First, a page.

Feeds:
Posts
Comments

Posts Tagged ‘Common Buckeye butterfly’

On Wednesday I spotted this colorful Common Buckeye butterfly (Junonia coenia) perched on some goldenrod at Jackson Miles Abbott Wetland Refuge. The fact that the butterfly was facing downward gives this image an abstract feel that I really like. My mind does not immediately register that this is a butterfly and instead focuses on the wonderful shapes and colors.

Common Buckeye

© Michael Q. Powell. All rights reserved.

Read Full Post »

One of the real joys of the summer is having the chance to see colorful butterflies, like this Common Buckeye butterfly (Junonia coenia) that I observed last week at Jackson Miles Abbott Wetland Refuge. I am not sure what creature has been munching on the vegetation on which the butterfly is perched, but I really like the way that the holes in leaves mirror the circular shapes of the butterfly’s eye spots.

Common Buckeye

Common Buckeye

 

© Michael Q. Powell. All rights reserved.

Read Full Post »

The brightly colored summer butterflies have mostly disappeared, but Common Buckeye butterflies (Junonia coenia) still accompany me in great numbers as I walk the trails of Occoquan Bay National Wildlife Refuge. The subdued, earthy shades of this beautiful butterfly seem a perfect match for the autumn season.

Common Buckeye

© Michael Q. Powell. All rights reserved.

Read Full Post »

The directional lighting from the back and side gave a cool and dramatically uncommon vibe to this image of a Common Buckeye butterfly (Junonia coenia) that I photographed on 31 August at Occoquan Bay National Wildlife Refuge.

The ground is saturated and rain continues to fall, so I am not sure that I will be out and about today with my camera. It is actually a good thing, I think, to go back and look over my photos—I sometimes get so caught up in taking new photos that I don’t stop and look over my slightly older ones. I am often pleasantly surprised to discover some jewels, like this image.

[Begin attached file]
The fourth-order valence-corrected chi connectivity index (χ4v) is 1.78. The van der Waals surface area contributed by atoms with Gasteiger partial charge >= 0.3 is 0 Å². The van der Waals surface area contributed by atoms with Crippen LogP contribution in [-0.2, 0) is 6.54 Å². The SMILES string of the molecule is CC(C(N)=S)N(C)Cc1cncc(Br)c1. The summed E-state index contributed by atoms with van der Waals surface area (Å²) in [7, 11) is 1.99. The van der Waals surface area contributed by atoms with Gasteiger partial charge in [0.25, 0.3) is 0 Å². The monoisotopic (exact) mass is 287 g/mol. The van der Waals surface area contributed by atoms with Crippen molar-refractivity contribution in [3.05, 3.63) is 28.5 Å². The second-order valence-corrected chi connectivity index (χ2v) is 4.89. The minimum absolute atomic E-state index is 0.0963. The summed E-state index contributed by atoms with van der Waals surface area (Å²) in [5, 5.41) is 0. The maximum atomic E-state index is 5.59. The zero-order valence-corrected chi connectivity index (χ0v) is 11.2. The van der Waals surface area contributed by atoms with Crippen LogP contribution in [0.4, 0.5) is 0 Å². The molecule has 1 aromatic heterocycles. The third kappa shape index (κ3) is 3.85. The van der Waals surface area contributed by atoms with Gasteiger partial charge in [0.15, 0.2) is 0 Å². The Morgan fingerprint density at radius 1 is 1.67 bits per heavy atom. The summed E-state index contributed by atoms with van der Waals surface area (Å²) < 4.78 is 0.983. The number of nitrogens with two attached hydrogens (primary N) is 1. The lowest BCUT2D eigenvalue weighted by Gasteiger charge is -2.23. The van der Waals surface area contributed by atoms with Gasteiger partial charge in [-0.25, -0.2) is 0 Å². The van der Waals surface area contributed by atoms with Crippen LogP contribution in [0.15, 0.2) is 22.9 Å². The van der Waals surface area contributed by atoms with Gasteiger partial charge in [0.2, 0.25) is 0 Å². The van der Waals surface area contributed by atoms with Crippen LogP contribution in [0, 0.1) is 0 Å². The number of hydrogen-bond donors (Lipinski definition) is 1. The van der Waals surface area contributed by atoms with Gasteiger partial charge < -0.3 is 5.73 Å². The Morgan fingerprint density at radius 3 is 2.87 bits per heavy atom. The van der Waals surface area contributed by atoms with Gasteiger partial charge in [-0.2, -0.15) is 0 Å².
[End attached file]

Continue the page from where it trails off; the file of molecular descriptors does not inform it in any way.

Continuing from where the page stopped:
Common Buckeye

© Michael Q. Powell. All rights reserved

Read Full Post »

If it hadn’t been moving, I am pretty sure that I would not have spotted this Common Buckeye butterfly (Junonia coenia) on Friday at Huntley Meadows Park. The butterfly was perfectly camouflaged among all of the fallen leaves and even in this cropped image you have to look hard to see it.

Common Buckeye

I am also including a copy of the original image, in which the butterfly is even harder to find. The image reminds me of some of the complicated jigsaw puzzles that my Mom used to like to do when I was a child. I remember one puzzle that was a circular one depicting a plate of spaghetti. Needless to say, my Mom had a lot of patience and persistence.

Common Buckeye

© Michael Q. Powell. All rights reserved.

Read Full Post »

This Common Buckeye butterfly (Junonia coenia) was so focused on the goldenrod flowers that it was either unaware of my presence or simply didn’t care on Monday at Jackson Miles Abbott Wetlands Refuge. I was therefore able to capture the beauty of the butterfly from a somewhat unusual angle that lets us see some of the wonderful markings on the body as well as on the wings.

Common Buckeye

© Michael Q. Powell. All rights reserved.

Read Full Post »

I first spotted this small Common Buckeye Butterfly (Junonia coenia) as it was flying low above a grassy patch at Jackson Miles Abbott Wetlands Refuge. Periodically it would stop and I would attempt to get a shot of it. It was probably hilarious to watch our little pas de deux—the butterfly would fly and perch and I would bend my knees and crouch, which served as a signal for the butterfly to take off again.

I’m pretty patient, so we danced this way for quite a while before the butterfly decided to perch on some low vegetation rather than on the bare ground. I was finally able to capture a shot, though the butterfly didn’t pose long before taking off again.

Common Buckeye

As I continued the chase, my knees started getting a bit sore. I was thinking of giving up the chase when suddenly the butterfly flew higher into the air and landed on a buttonbush (Cephalanthus occidentalis). These bushes are a virtual magnet for butterflies and I love the spiky spheres of the plant. I wasn’t able to get very close to the buttonbush, but captured this image that I really like.

Common Buckeye

The chase ended here and we went our separate ways. I hope that I never get too old or too self-conscious to chase butterflies, a pursuit that makes me feel like a carefree child again.

© Michael Q. Powell. All rights reserved.

 

Read Full Post »

Older Posts »